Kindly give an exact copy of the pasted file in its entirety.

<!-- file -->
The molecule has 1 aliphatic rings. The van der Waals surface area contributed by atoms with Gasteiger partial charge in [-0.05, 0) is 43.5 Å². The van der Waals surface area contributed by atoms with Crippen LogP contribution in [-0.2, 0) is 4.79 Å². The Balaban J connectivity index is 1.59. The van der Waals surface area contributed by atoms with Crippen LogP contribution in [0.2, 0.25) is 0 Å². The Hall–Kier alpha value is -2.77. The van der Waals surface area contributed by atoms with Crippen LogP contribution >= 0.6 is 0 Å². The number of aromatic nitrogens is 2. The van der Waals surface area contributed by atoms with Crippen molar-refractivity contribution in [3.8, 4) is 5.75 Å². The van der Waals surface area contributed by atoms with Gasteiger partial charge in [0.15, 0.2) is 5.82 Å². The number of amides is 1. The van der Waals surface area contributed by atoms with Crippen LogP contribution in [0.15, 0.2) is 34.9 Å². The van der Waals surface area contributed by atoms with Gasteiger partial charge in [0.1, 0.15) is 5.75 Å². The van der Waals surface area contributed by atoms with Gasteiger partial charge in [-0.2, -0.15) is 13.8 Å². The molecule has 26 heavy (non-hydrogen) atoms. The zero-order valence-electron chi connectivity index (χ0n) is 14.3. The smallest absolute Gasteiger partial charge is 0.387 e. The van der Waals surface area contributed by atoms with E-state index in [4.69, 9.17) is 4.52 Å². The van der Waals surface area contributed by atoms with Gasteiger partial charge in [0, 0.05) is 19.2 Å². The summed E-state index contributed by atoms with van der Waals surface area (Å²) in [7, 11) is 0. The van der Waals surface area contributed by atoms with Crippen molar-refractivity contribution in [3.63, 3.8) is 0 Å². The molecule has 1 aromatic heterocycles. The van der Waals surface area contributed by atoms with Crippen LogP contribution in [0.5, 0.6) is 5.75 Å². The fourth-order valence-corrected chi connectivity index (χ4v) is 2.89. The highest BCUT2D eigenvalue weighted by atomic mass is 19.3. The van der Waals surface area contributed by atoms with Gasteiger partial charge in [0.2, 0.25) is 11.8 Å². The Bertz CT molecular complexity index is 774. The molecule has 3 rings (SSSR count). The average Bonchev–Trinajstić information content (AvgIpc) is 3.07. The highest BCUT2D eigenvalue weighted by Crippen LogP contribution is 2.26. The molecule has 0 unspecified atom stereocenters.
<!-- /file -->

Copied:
The molecule has 1 aliphatic rings. The van der Waals surface area contributed by atoms with Gasteiger partial charge in [-0.05, 0) is 43.5 Å². The van der Waals surface area contributed by atoms with Crippen LogP contribution in [-0.2, 0) is 4.79 Å². The Balaban J connectivity index is 1.59. The van der Waals surface area contributed by atoms with Crippen LogP contribution in [0.2, 0.25) is 0 Å². The Hall–Kier alpha value is -2.77. The van der Waals surface area contributed by atoms with Crippen LogP contribution >= 0.6 is 0 Å². The number of aromatic nitrogens is 2. The van der Waals surface area contributed by atoms with Crippen molar-refractivity contribution in [3.8, 4) is 5.75 Å². The van der Waals surface area contributed by atoms with Gasteiger partial charge in [0.15, 0.2) is 5.82 Å². The number of amides is 1. The van der Waals surface area contributed by atoms with Crippen LogP contribution in [0.15, 0.2) is 34.9 Å². The van der Waals surface area contributed by atoms with Gasteiger partial charge in [0.1, 0.15) is 5.75 Å². The van der Waals surface area contributed by atoms with Gasteiger partial charge in [-0.2, -0.15) is 13.8 Å². The molecule has 26 heavy (non-hydrogen) atoms. The zero-order valence-electron chi connectivity index (χ0n) is 14.3. The smallest absolute Gasteiger partial charge is 0.387 e. The van der Waals surface area contributed by atoms with E-state index in [4.69, 9.17) is 4.52 Å². The van der Waals surface area contributed by atoms with Gasteiger partial charge in [0, 0.05) is 19.2 Å². The summed E-state index contributed by atoms with van der Waals surface area (Å²) in [7, 11) is 0. The van der Waals surface area contributed by atoms with Crippen molar-refractivity contribution in [3.63, 3.8) is 0 Å². The molecule has 1 aromatic heterocycles. The van der Waals surface area contributed by atoms with Crippen LogP contribution in [0.5, 0.6) is 5.75 Å². The fourth-order valence-corrected chi connectivity index (χ4v) is 2.89. The highest BCUT2D eigenvalue weighted by atomic mass is 19.3. The van der Waals surface area contributed by atoms with Gasteiger partial charge in [0.2, 0.25) is 11.8 Å². The Bertz CT molecular complexity index is 774. The molecule has 3 rings (SSSR count). The average Bonchev–Trinajstić information content (AvgIpc) is 3.07. The highest BCUT2D eigenvalue weighted by Crippen LogP contribution is 2.26. The molecule has 0 unspecified atom stereocenters.